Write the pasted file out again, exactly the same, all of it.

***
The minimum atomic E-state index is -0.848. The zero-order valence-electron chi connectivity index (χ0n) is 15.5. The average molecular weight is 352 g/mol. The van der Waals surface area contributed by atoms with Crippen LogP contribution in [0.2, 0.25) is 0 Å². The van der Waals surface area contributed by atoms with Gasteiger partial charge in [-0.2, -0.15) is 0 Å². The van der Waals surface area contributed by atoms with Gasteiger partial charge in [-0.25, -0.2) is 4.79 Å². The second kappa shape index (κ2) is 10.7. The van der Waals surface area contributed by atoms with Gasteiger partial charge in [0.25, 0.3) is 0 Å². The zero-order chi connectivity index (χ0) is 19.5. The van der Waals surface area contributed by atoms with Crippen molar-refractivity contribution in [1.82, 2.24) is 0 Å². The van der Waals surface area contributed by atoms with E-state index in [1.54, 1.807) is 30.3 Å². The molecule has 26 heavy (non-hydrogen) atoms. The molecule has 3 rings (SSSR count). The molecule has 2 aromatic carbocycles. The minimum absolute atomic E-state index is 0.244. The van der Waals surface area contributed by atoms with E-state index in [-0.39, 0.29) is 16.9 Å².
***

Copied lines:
The minimum atomic E-state index is -0.848. The zero-order valence-electron chi connectivity index (χ0n) is 15.5. The average molecular weight is 352 g/mol. The van der Waals surface area contributed by atoms with Crippen LogP contribution in [0.2, 0.25) is 0 Å². The van der Waals surface area contributed by atoms with Gasteiger partial charge in [-0.2, -0.15) is 0 Å². The van der Waals surface area contributed by atoms with Gasteiger partial charge in [-0.25, -0.2) is 4.79 Å². The second kappa shape index (κ2) is 10.7. The van der Waals surface area contributed by atoms with Gasteiger partial charge in [0.25, 0.3) is 0 Å². The zero-order chi connectivity index (χ0) is 19.5. The van der Waals surface area contributed by atoms with Crippen molar-refractivity contribution in [1.82, 2.24) is 0 Å². The van der Waals surface area contributed by atoms with E-state index in [1.54, 1.807) is 30.3 Å². The molecule has 26 heavy (non-hydrogen) atoms. The molecule has 3 rings (SSSR count). The molecule has 2 aromatic carbocycles. The minimum absolute atomic E-state index is 0.244. The van der Waals surface area contributed by atoms with E-state index in [-0.39, 0.29) is 16.9 Å².